No two days in politics are alike. Each elected official’s experiences and perceptions are linked to his or her beliefs, the district’s beliefs, the state’s legislative rules, and external economic or social pressures. In Delaware, serving as a legislator is a part-time job. Delaware’s bicameral legislative session is active for a total of 45 days per year. Session convenes each January, and the legislature must pass the budget bill and recess by July 1. We meet three days a week: Tuesday, Wednesday, and Thursday. I spend the remaining days on

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constituent work, in meetings, delivering speeches, and conducting my job as a nursing faculty member. Between July and January, my days are filled with at least 8 to 12 hours of meetings, community work, and, in election years, campaign activities. On occasion, there are Special Sessions in the fall when the senate convenes.

Much of a state legislator’s time is spent on the capital and operating budgets of the state, as well as handling senate confirmations. These activities need to be completed by the end of the state’s fiscal year: July 1. My most important role is to represent my constituents at committee meetings, public hearings, on task forces, and as a sponsor or cosponsor of relevant bills. My district is both rural and suburban and has numerous policy needs: smart growth, transportation, education, health care, and economic development.

I juggle caring for my family, legislative work, and nursing education. I’m up at 5 AM to exercise and then I have breakfast meetings with constituents or campaign committee members. Following the meetings, I usually put on my other hat and spend time with my nursing students. I return phone calls in my car as I head into the state capital. When I arrive in my office, I’m greeted with phone messages, e-mail, and the pressing issues of the day. I share one staff member with another senator. Session begins around 2 PM when we enter caucus for 30 to 45 minutes to discuss the legislative agenda and bills to be voted upon. One day a week there are committee hearings. In the afternoons, I squeeze in more phone calls, RSVPs, research with the lawyers, and then head back to the floor for votes.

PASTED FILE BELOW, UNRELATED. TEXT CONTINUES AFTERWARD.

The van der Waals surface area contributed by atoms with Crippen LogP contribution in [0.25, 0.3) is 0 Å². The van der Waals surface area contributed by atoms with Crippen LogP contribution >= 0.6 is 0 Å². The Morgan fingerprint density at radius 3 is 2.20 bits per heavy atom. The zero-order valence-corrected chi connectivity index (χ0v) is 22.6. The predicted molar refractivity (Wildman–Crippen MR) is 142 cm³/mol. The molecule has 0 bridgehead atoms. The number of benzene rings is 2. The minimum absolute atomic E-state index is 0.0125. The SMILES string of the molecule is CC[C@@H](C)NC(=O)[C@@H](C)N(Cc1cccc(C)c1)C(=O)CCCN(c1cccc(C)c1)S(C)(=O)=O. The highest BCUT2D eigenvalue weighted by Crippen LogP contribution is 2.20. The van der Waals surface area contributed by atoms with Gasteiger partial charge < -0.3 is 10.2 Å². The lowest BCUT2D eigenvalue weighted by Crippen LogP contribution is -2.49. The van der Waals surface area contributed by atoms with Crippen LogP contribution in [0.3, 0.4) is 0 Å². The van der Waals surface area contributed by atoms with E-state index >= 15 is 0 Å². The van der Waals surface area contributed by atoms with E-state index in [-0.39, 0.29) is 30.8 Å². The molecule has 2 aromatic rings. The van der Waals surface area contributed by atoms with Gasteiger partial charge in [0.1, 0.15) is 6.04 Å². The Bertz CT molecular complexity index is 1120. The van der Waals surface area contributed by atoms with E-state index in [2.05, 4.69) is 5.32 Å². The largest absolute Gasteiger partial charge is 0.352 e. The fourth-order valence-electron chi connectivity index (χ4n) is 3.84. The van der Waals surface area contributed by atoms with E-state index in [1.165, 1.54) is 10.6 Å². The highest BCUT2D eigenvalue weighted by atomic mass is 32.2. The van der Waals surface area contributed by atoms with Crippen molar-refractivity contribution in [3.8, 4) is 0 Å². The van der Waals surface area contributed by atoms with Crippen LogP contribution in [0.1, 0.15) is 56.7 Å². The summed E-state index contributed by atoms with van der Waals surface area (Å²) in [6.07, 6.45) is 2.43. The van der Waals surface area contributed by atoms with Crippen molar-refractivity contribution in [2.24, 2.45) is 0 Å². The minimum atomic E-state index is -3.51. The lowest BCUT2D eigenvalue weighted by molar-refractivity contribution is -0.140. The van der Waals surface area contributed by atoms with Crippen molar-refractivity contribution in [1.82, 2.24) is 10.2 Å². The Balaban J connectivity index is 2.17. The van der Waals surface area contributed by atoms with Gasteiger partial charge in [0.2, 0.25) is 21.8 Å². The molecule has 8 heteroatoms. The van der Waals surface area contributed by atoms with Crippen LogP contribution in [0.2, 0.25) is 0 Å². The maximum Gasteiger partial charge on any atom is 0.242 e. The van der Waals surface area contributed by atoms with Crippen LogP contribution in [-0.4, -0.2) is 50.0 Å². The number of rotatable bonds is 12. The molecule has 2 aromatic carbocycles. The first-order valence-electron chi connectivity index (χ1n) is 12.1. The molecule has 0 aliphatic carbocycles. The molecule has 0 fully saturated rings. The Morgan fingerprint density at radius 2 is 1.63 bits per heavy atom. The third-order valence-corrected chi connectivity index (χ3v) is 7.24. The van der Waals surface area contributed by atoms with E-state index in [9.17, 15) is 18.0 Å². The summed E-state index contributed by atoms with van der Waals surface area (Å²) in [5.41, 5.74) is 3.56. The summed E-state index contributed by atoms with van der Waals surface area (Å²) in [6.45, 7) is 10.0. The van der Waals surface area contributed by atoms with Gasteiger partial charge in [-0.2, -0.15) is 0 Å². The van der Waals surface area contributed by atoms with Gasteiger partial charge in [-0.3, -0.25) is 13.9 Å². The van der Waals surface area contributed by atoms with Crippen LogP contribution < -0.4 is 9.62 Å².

After each legislative day, there are usually receptions sponsored by interest groups. These provide time for lobbyists and members to review issues and concerns and highlight state funding efforts or programs. Typically, I attend several civic or association meetings each evening after the session in my district (I balance these with my son’s sporting and school events.). These meetings are important for gathering community input, staying current on issues, and letting my constituents know that I am concerned about their issues. It all takes a lot of time, energy, and a few cups of coffee.

What I’ve Been Able to Accomplish as a Nurse-Legislator

I have sponsored or cosponsored a range of legislation as a member of the house and senate: health, education, transportation, veteran’s affairs, agriculture, natural resources and the environment, homeland security, community and county affairs, and insurance committees. As the only health care professional in the Delaware General Assembly, I have been the prime sponsor of some important health bills and on task forces such as the necessary code changes for the state’s Health Exchange as a result of the federal Affordable Care Act (www. heatlthcare.gov), Governor’s Cancer Council, and the Health Fund Advisory (Master Tobacco Settlement Committee). I have worked on many licensure/scope of practice and public health and environmental policies. These policy issues have included occupational health, substance abuse prevention and treatment, cancer, minority health, dental care access, health professions, environmental justice, chronic illness, mercury removal from the environment, school health, early childhood education, prescription assistance, and end-of-life care decisions. I have found that having a nursing background is extremely valuable in influencing a wide variety of policy issues.